Thursday, October 21, 2004

A place on the gulf

No man is an island. But for anyone who isn’t a man, or any man who won’t march to the tune of an aphorism, if you're inclined to be an island, here’s a role-model for your consideration:


Alternatively, you might want to just buy it with that spare CAD$169,900 you have lying around (see Vladi Private Islands).

I got an appeal letter yesterday from the Salvation Army (a religious charity you’ve probably heard of). This year they’re asking people to fill out a card to brighten up someone else’s Christmas. This is a nice idea; I support it, etc. But the letter begins like this:

Imagine waking up alone on Christmas Day. Rather than looking forward to sharing the day with family and friends, instead you face a day filled with loneliness and despair...

Oh? Really? Now, I know what they’re trying to say - loneliness is a terrible thing - but it’s not true that everyone alone is lonely.

Speaking (metaphorically) as a lifelong human island who drifts closer to the mainland occasionally, I can never wait to get back out to sea, and back to myself: on my own. And I don’t feel lonely out there - I feel at home, at peace, at one with the universe. It’s only when I’m with other people that I feel lonely. (This is due to all sorts of things: social incompetence, shyness, temperament - some of which I should try to overcome.)

It’s not “being alone” that makes you lonely, it’s the sense of “being separate from” which does it. And I suspect it’s about feeling separate from yourself. If you’re an extrovert, you feel most at home when you’re surrounded by other people: your focus is outward and social, so you feel cut off from the real you if there are no other people around. If you’re an introvert, you feel most at home on your own: you look inward, and feel cut off from yourself when in company.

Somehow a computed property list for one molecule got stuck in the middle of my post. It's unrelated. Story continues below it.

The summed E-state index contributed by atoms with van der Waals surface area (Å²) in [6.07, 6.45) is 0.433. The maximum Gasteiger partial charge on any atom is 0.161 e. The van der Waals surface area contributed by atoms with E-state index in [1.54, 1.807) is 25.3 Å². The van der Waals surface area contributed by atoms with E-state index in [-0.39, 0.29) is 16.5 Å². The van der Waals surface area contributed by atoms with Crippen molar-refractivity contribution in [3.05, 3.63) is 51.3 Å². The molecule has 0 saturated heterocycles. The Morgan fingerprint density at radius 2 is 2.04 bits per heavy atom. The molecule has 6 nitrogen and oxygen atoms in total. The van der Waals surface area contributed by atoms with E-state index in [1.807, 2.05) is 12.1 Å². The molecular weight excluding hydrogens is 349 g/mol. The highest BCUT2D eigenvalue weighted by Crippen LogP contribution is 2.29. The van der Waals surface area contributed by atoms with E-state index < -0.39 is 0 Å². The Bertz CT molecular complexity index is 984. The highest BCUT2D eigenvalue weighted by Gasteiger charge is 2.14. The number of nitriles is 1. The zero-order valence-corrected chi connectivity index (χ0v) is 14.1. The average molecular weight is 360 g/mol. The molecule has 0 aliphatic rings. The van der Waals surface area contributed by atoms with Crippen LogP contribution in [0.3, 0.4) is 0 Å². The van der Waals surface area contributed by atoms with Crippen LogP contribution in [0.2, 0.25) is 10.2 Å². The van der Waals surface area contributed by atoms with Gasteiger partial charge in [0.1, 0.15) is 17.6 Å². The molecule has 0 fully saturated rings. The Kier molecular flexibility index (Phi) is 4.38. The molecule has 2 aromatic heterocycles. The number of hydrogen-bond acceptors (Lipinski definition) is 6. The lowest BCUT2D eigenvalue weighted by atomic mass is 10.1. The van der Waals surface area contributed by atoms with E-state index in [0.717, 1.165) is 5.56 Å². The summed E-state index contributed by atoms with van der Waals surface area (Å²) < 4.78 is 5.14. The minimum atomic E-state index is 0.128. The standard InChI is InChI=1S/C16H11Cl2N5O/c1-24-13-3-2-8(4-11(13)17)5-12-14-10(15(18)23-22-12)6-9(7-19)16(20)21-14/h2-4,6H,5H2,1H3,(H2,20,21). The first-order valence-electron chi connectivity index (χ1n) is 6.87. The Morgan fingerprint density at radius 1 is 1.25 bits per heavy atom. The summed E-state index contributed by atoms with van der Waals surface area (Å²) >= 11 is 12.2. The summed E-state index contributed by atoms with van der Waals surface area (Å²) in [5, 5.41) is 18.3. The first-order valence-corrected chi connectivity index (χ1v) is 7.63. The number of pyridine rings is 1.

Anneli Rufus, the author of Party of One: the Loners' Manifesto:

No two loners are alike, but all of us have one thing in common: we like to be alone. We like it. Everyone else - nonloners, that is - can't stand to be alone. They squirm. They feel ashamed. They yearn for company when they're alone. They're bored and don't know what to do. They're lonely.

We're not.

Maybe we're not holed up in caves all day, or in submarines like Captain Nemo in his Nautilus. But alone we feel most normal. Most ourselves. Most alive.